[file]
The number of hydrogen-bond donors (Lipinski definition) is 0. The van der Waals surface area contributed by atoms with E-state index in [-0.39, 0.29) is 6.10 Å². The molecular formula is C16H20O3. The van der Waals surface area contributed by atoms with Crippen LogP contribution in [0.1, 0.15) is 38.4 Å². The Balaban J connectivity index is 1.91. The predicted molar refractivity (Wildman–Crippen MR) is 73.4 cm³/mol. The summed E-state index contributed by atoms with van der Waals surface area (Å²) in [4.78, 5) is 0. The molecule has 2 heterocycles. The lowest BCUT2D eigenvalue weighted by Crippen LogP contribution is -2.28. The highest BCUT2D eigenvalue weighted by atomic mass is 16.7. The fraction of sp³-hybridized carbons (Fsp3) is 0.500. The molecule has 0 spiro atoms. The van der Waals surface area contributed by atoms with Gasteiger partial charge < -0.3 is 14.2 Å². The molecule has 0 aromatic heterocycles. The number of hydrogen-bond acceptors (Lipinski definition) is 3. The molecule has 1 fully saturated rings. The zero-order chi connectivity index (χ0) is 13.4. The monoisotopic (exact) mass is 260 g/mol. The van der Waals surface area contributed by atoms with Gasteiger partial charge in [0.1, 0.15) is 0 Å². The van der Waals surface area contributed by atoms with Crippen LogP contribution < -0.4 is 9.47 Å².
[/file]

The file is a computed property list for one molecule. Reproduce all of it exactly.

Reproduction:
The number of hydrogen-bond donors (Lipinski definition) is 0. The van der Waals surface area contributed by atoms with E-state index in [-0.39, 0.29) is 6.10 Å². The molecular formula is C16H20O3. The van der Waals surface area contributed by atoms with Crippen LogP contribution in [0.1, 0.15) is 38.4 Å². The Balaban J connectivity index is 1.91. The predicted molar refractivity (Wildman–Crippen MR) is 73.4 cm³/mol. The summed E-state index contributed by atoms with van der Waals surface area (Å²) in [4.78, 5) is 0. The molecule has 2 heterocycles. The lowest BCUT2D eigenvalue weighted by Crippen LogP contribution is -2.28. The highest BCUT2D eigenvalue weighted by atomic mass is 16.7. The fraction of sp³-hybridized carbons (Fsp3) is 0.500. The molecule has 0 spiro atoms. The van der Waals surface area contributed by atoms with Gasteiger partial charge < -0.3 is 14.2 Å². The molecule has 0 aromatic heterocycles. The number of hydrogen-bond acceptors (Lipinski definition) is 3. The molecule has 1 fully saturated rings. The zero-order chi connectivity index (χ0) is 13.4. The monoisotopic (exact) mass is 260 g/mol. The van der Waals surface area contributed by atoms with Gasteiger partial charge in [0.1, 0.15) is 0 Å². The van der Waals surface area contributed by atoms with Crippen LogP contribution < -0.4 is 9.47 Å².